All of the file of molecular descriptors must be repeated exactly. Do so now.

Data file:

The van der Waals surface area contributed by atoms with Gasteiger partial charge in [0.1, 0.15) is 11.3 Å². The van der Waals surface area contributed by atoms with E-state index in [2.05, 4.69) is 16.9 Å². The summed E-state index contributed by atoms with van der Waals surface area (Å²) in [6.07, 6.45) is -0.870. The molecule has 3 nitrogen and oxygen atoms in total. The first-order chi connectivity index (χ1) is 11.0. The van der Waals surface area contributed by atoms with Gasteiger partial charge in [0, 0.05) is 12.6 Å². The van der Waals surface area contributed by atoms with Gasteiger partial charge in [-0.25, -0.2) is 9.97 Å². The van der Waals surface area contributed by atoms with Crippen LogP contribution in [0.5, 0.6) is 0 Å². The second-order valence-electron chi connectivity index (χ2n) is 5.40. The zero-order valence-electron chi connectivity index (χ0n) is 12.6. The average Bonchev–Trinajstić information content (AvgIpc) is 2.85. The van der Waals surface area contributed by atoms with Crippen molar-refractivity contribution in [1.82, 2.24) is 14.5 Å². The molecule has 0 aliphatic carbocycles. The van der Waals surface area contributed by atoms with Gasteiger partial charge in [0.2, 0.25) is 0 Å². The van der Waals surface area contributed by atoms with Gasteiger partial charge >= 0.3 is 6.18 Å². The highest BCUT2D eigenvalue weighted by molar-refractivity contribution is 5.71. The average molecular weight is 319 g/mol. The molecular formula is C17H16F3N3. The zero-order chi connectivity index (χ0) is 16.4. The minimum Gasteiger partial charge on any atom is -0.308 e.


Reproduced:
The van der Waals surface area contributed by atoms with Gasteiger partial charge in [0.1, 0.15) is 11.3 Å². The van der Waals surface area contributed by atoms with E-state index in [2.05, 4.69) is 16.9 Å². The summed E-state index contributed by atoms with van der Waals surface area (Å²) in [6.07, 6.45) is -0.870. The molecule has 3 nitrogen and oxygen atoms in total. The first-order chi connectivity index (χ1) is 11.0. The van der Waals surface area contributed by atoms with Gasteiger partial charge in [0, 0.05) is 12.6 Å². The van der Waals surface area contributed by atoms with Gasteiger partial charge in [-0.25, -0.2) is 9.97 Å². The van der Waals surface area contributed by atoms with Crippen LogP contribution in [0.5, 0.6) is 0 Å². The second-order valence-electron chi connectivity index (χ2n) is 5.40. The zero-order valence-electron chi connectivity index (χ0n) is 12.6. The average Bonchev–Trinajstić information content (AvgIpc) is 2.85. The van der Waals surface area contributed by atoms with Crippen molar-refractivity contribution in [1.82, 2.24) is 14.5 Å². The molecule has 0 aliphatic carbocycles. The van der Waals surface area contributed by atoms with Gasteiger partial charge in [0.2, 0.25) is 0 Å². The van der Waals surface area contributed by atoms with Gasteiger partial charge >= 0.3 is 6.18 Å². The highest BCUT2D eigenvalue weighted by molar-refractivity contribution is 5.71. The average molecular weight is 319 g/mol. The molecular formula is C17H16F3N3. The zero-order chi connectivity index (χ0) is 16.4. The minimum Gasteiger partial charge on any atom is -0.308 e.